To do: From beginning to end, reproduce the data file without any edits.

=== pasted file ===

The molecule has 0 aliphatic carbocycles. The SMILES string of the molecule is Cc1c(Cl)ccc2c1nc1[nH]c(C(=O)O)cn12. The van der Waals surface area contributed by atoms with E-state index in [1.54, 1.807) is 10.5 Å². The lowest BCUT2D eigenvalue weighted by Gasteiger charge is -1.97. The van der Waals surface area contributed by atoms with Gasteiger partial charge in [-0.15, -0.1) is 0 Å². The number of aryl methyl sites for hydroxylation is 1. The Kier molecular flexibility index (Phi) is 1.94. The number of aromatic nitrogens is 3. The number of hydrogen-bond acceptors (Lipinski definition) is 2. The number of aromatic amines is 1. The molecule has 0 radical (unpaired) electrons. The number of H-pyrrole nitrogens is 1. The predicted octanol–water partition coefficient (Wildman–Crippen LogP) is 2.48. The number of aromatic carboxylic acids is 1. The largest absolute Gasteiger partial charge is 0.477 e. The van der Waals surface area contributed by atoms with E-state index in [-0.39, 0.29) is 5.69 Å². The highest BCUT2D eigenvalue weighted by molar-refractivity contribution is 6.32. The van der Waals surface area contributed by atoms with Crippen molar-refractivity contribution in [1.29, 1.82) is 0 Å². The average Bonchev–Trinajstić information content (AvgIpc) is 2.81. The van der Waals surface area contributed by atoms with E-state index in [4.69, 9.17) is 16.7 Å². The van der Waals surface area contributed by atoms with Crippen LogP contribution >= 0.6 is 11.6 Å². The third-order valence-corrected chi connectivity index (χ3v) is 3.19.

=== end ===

The molecule has 0 aliphatic carbocycles. The SMILES string of the molecule is Cc1c(Cl)ccc2c1nc1[nH]c(C(=O)O)cn12. The van der Waals surface area contributed by atoms with E-state index in [1.54, 1.807) is 10.5 Å². The lowest BCUT2D eigenvalue weighted by Gasteiger charge is -1.97. The van der Waals surface area contributed by atoms with Gasteiger partial charge in [-0.15, -0.1) is 0 Å². The number of aryl methyl sites for hydroxylation is 1. The Kier molecular flexibility index (Phi) is 1.94. The number of aromatic nitrogens is 3. The number of hydrogen-bond acceptors (Lipinski definition) is 2. The number of aromatic amines is 1. The molecule has 0 radical (unpaired) electrons. The number of H-pyrrole nitrogens is 1. The predicted octanol–water partition coefficient (Wildman–Crippen LogP) is 2.48. The number of aromatic carboxylic acids is 1. The largest absolute Gasteiger partial charge is 0.477 e. The van der Waals surface area contributed by atoms with E-state index in [-0.39, 0.29) is 5.69 Å². The highest BCUT2D eigenvalue weighted by molar-refractivity contribution is 6.32. The van der Waals surface area contributed by atoms with Crippen molar-refractivity contribution in [1.29, 1.82) is 0 Å². The average Bonchev–Trinajstić information content (AvgIpc) is 2.81. The van der Waals surface area contributed by atoms with E-state index in [4.69, 9.17) is 16.7 Å². The van der Waals surface area contributed by atoms with Crippen LogP contribution >= 0.6 is 11.6 Å². The third-order valence-corrected chi connectivity index (χ3v) is 3.19.